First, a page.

Drosophila Brakeless interacts with Atrophin and is required for Tailless-mediated transcriptional repression in early embryos: Brakeless is recruited to the Kr and kni CRMs, and represses transcription when tethered to DNA

Complex gene expression patterns in animal development are generated by the interplay of transcriptional activators and repressors at cis-regulatory DNA modules (CRMs). How repressors work is not well understood, but often involves interactions with co-repressors. Mutations were isolated in the brakeless gene in a screen for maternal factors affecting segmentation of the Drosophila embryo. Brakeless, also known as Scribbler, or Master of thickveins, is a nuclear protein of unknown function. In brakeless embryos, an expanded expression pattern was noted of the Krüppel (Kr) and knirps (kni) genes. Tailless-mediated repression of kni expression is impaired in brakeless mutants. Tailless and Brakeless bind each other in vitro and interact genetically. Brakeless is recruited to the Kr and kni CRMs, and represses transcription when tethered to DNA. This suggests that Brakeless is a novel co-repressor. Orphan nuclear receptors of the Tailless type also interact with Atrophin co-repressors. Both Drosophila and human Brakeless and Atrophin interact in vitro, and it is proposed that they act together as a co-repressor complex in many developmental contexts. The possibility is discussed that human Brakeless homologs may influence the toxicity of polyglutamine-expanded Atrophin-1, which causes the human neurodegenerative disease dentatorubral-pallidoluysian atrophy (DRPLA) (Haecker, 2007).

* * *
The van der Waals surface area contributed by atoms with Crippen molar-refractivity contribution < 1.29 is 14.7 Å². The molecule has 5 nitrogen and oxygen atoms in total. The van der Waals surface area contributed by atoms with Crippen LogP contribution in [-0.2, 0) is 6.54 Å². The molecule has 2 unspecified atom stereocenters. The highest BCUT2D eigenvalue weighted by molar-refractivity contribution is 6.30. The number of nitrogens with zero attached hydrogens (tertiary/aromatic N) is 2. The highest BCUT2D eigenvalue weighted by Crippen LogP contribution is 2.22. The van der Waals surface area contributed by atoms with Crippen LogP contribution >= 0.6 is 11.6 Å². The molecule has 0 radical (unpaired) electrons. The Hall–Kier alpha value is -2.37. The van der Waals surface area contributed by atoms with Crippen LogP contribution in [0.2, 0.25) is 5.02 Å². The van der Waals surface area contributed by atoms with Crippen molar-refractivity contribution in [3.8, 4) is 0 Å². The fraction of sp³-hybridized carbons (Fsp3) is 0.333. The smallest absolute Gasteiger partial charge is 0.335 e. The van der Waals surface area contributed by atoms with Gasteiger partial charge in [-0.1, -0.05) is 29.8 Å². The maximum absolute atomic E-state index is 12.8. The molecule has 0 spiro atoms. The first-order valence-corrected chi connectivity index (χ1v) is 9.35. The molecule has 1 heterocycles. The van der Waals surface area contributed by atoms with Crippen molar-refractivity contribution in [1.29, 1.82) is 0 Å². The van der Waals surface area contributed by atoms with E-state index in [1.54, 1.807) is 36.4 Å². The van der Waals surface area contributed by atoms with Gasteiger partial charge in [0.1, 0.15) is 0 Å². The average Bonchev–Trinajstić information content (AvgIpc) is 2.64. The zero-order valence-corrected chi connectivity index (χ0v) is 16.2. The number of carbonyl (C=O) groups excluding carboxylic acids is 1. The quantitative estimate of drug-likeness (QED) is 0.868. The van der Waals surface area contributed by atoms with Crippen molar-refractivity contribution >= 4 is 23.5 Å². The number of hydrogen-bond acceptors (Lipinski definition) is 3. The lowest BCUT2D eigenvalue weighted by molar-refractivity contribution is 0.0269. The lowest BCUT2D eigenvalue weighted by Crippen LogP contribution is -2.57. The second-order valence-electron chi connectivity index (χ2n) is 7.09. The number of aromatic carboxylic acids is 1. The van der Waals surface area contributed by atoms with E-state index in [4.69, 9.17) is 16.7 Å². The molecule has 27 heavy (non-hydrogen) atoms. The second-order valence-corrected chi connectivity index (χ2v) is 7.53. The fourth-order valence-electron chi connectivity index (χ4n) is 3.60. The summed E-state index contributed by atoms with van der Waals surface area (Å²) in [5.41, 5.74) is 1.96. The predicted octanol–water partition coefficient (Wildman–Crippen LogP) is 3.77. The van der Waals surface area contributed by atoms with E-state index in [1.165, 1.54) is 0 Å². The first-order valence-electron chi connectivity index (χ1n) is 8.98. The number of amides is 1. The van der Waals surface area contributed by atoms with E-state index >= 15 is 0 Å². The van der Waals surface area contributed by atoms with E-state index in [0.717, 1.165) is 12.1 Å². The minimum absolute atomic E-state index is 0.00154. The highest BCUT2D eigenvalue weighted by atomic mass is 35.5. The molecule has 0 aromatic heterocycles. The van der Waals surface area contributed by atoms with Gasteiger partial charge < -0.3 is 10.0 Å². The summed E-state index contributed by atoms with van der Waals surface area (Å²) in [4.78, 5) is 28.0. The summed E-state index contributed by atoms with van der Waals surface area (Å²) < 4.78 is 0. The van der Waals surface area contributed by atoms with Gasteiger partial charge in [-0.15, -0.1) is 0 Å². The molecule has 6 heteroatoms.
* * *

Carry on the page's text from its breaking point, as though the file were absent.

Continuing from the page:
Multiple enhancers ensure precision of gap gene-expression patterns in the Drosophila embryo

Segmentation of the Drosophila embryo begins with the establishment of spatially restricted gap gene-expression patterns in response to broad gradients of maternal transcription factors, such as Bicoid. Numerous studies have documented the fidelity of these expression patterns, even when embryos are subjected to genetic or environmental stress, but the underlying mechanisms for this transcriptional precision are uncertain. This study presents evidence that every gap gene contains multiple enhancers with overlapping activities to produce authentic patterns of gene expression. For example, a recently identified hunchback (hb) enhancer (located 5-kb upstream of the classic enhancer) ensures repression at the anterior pole. The combination of intronic and 5' knirps (kni) enhancers produces a faithful expression pattern, even though the intronic enhancer alone directs an abnormally broad expression pattern. Different models are presented for 'enhancer synergy,' whereby two enhancers with overlapping activities produce authentic patterns of gene expression (Perry, 2011).

Candidate gap enhancers were identified using ChIP-chip data. Specifically, clustered binding sites for maternal and gap proteins were identified within 100 kb of every gap gene. This survey identified each of the known enhancers, as well as putative shadow enhancers. For example, a potential distal shadow enhancer was identified for hb, located 4.5-kb upstream of the proximal transcription start site (designated 'P2' in earlier literature) and upstream of the later-acting distal promoter (designated 'P1') (Perry, 2011).

A 400-bp genomic DNA fragment from this newly identified region was attached to a lacZ reporter gene and expressed in transgenic embryos. The resulting hb/lacZ fusion gene exhibits localized expression in anterior regions of the embryo similar to that seen for the endogenous gene and 'classic' enhancer identified over 20 y ago. The classic proximal and distal shadow enhancers exhibit similar responses to increasing Bicoid copy number (Perry, 2011).